Caconomenology: The Study of Ugly Names


Catchword has not yet been paid to name a baby, but that doesn’t mean we don’t have the expertise to do it. In fact, almost all of the Catchword team are parents. There are hundreds of websites devoted to baby naming, but we think this is one of the funniest: Baby’s Named a Bad, Bad Thing – A Primer on Parent Cruelty, put together by Diana Goodman. Here Ms. Goodman plucks actual postings from other baby naming sites and comments on them. The title of her site indicates her feelings on this topic.

The United States – unlike Germany, Denmark, Sweden, Japan, and Jordan, among other countries – has no government body that oversees baby names. What this means is that the first-grade teachers of 2010 will begin their day calling roll thusly:

“Mackenzie, Mykenzie, Makynzi, McKayla, McKaty, Mackanzie, Mikayla, Makai, Mekenzie, Michaela, Mikayleigh, Makinzy, and Jennifer.”

(It should go without saying – but apparently doesn’t – that an unusual spelling does not distinguish a name in its most common form, spoken language. All these names were taken from examples at Ms. Goodman’s site.)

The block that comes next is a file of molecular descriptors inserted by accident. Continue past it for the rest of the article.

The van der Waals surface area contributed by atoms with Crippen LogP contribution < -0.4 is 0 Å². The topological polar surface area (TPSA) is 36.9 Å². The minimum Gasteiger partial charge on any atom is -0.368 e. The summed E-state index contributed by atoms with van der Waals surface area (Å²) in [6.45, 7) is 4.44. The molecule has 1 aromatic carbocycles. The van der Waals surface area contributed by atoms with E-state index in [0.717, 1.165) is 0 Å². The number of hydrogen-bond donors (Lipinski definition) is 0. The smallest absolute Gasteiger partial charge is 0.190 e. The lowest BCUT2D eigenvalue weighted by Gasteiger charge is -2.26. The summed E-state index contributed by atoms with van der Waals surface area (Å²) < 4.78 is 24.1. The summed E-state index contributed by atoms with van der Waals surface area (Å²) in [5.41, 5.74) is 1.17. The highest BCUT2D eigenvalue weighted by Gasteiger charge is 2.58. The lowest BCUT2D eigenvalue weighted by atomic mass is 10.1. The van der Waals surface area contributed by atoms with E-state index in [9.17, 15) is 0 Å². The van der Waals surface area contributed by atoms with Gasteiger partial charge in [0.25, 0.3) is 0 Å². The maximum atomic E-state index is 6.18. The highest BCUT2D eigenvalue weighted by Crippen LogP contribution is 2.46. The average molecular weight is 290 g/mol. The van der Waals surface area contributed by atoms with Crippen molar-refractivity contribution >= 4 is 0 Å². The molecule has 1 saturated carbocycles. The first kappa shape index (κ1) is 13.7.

Of course we know choosing a new baby’s name is a decision of the heart. But professionally, we can offer a little advice: A baby’s name should meet the same standards as company names and product names – that is, it should be appealing, distinctive, pronounceable, and memorable. Oh, and it should be a name your child can spell before she’s 15.  If you want even more advice, here are more of our thoughts!


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